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Particulate Pollution in Northwest Decreases

Release Date: 12/17/2004
Contact Information: Keith Rose
(206) 553-1949

December 17, 2004

But EPA official cautions: “We are very concerned about the future”

Particulate matter pollution, linked to serious heart and lung disease, has generally declined in the Northwest over the last 15 years, the U.S. Environmental Protection Agency announced today.

Particulate matter comes from a variety of sources including coal-burning power plants, factories, construction sites, cars, trucks, buses, tilled fields, unpaved roads, stone crushing, the burning of wood, and secondary chemical reactions in the atmosphere. Other particles may be formed in the air when gases emitted from burning fuels react with sunlight and water vapor.

Premature death and other health problems are strongly related to sulfates – which can form particulates – in the air and ambient concentrations of fine particles less than 2.5 micrograms. Long-term exposure to ambient, airborne particulate matter is associated with increased mortality, largely due to cardiovascular causes and serious respiratory problems. In addition, chronic exposure to particulates can cause decreased development of lung function among school-age children.

While the EPA today informed states and tribes of the counties across the nation that fail to meet the new fine particulate standard, known as PM2.5 – tiny particles approximately 1/30th the size of a human hair – the Northwest received a generally clean bill of health for particulate matter.

Some 15 years ago, the Puget Sound area was in violation of the former particulate standard, PM10(about 1/8th the width of the average human hair), due in large part to wood smoke from residences, outdoor burning, industrial sources, agricultural burning, and vehicle emissions.

Since then, the EPA and state and local governments have moved aggressively throughout the region to better control these sources by:
  • Clamping down on industrial emissions;
  • Initiating "Burn Bans" to reduce wood smoke;
  • Converting hundreds of thousands of residential wood stoves to EPA-certified pellet stoves;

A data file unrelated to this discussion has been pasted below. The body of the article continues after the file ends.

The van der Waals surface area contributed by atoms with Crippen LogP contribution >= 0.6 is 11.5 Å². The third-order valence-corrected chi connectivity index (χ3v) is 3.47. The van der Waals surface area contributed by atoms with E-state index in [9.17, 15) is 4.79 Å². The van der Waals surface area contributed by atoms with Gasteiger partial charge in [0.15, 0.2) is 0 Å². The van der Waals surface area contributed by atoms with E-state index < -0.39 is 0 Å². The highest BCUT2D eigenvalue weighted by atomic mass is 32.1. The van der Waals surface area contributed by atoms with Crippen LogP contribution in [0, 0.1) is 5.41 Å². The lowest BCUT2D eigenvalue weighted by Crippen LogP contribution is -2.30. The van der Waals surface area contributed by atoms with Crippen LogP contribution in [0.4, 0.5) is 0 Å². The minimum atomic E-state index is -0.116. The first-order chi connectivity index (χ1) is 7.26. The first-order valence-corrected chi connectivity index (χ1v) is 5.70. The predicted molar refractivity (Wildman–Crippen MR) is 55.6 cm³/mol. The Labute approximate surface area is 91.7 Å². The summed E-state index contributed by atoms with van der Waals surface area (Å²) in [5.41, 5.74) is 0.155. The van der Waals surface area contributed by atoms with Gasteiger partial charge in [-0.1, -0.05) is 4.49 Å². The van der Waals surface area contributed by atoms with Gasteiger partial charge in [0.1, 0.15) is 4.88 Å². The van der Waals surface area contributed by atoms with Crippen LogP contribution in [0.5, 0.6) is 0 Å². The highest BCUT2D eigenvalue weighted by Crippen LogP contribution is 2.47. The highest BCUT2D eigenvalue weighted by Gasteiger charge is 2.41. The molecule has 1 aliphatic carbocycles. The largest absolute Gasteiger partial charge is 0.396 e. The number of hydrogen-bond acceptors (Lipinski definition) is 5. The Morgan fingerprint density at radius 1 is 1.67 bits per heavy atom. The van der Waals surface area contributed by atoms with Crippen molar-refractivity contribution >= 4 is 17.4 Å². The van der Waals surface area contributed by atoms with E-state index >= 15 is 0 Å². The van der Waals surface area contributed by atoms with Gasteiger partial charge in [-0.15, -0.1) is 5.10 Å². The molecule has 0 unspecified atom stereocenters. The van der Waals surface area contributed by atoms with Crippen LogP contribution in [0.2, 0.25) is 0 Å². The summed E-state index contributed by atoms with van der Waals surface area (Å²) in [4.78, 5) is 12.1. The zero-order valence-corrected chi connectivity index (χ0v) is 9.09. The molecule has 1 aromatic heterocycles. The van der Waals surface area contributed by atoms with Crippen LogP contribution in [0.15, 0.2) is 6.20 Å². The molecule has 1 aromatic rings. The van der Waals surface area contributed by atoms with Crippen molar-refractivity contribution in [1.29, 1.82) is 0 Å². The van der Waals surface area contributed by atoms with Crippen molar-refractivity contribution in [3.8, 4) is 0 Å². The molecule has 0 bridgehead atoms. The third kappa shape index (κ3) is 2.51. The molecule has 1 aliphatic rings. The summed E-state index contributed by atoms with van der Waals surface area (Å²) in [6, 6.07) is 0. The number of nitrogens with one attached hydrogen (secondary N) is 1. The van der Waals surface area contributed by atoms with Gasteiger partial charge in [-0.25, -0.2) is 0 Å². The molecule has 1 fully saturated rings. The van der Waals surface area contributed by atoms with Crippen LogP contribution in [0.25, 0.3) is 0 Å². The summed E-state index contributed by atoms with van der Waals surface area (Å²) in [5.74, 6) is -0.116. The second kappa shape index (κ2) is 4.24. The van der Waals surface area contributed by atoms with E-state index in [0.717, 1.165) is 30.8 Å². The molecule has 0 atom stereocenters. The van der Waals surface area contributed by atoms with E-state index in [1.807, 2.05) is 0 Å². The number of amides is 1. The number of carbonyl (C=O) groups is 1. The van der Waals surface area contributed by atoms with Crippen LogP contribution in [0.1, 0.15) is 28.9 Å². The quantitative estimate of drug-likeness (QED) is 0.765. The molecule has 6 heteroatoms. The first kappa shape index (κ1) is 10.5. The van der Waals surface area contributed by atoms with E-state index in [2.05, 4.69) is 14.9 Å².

• Controlling outdoor burning;
  • Reducing, and in some areas eliminating, agricultural burning;
  • Subsidizing retrofits of older school and public transit diesel buses with emission-control devices; and
  • Requiring some localities to develop motor vehicle inspection-and-maintenance programs.

“It’s true that we’re proud of the improvements to air quality that the EPA and our tribal, state, and local partners have made over the last decade-and-a half,” said EPA Acting Regional Administrator Ron Kreizenbeck.

“But, we are very concerned about the future. We live in a rapidly growing region of the country, and that means more cars, more trucks, more trains, and more ships – all of which put particulate matter into our air. We are committed to re-doubling our efforts to control particulate sources – and for this region that means a particular emphasis on cleaning up diesel sources and further curtailing emissions from agricultural sources.”

EPA air experts in Seattle cite the following challenges to controlling particulate pollution in Alaska, Idaho, Oregon, and Washington:
  • Increased emissions from uncontrolled marine diesel sources due to increases in marine traffic;
  • Increased motor vehicle emissions in major, growing metropolitan areas;
  • Uncontrollable wildfire smoke;
  • Smoke from agricultural burning; and
  • Wind blown dust in agricultural areas east of the Cascades and in rural Alaska

On July 29, 2004, EPA Administrator Mike Leavitt awarded the University of Washington a $30 million grant to study the connection between air pollution and cardiovascular disease. The grant is the largest ever awarded by the EPA for scientific research, and will contribute to a better understanding of the long-term health effects of breathing air contaminated by particulate matter and other pollutants.

The EPA is helping to organize the West Coast Diesel Collaborative, a group of over 300 industry, agriculture, public health, and government entities working together to speed voluntary implementation of the EPA’s new diesel emissions standards for on-road and non-road diesel engines.

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Contact: Mark MacIntyre 206/553-7302
Keith Rose 206/553-1949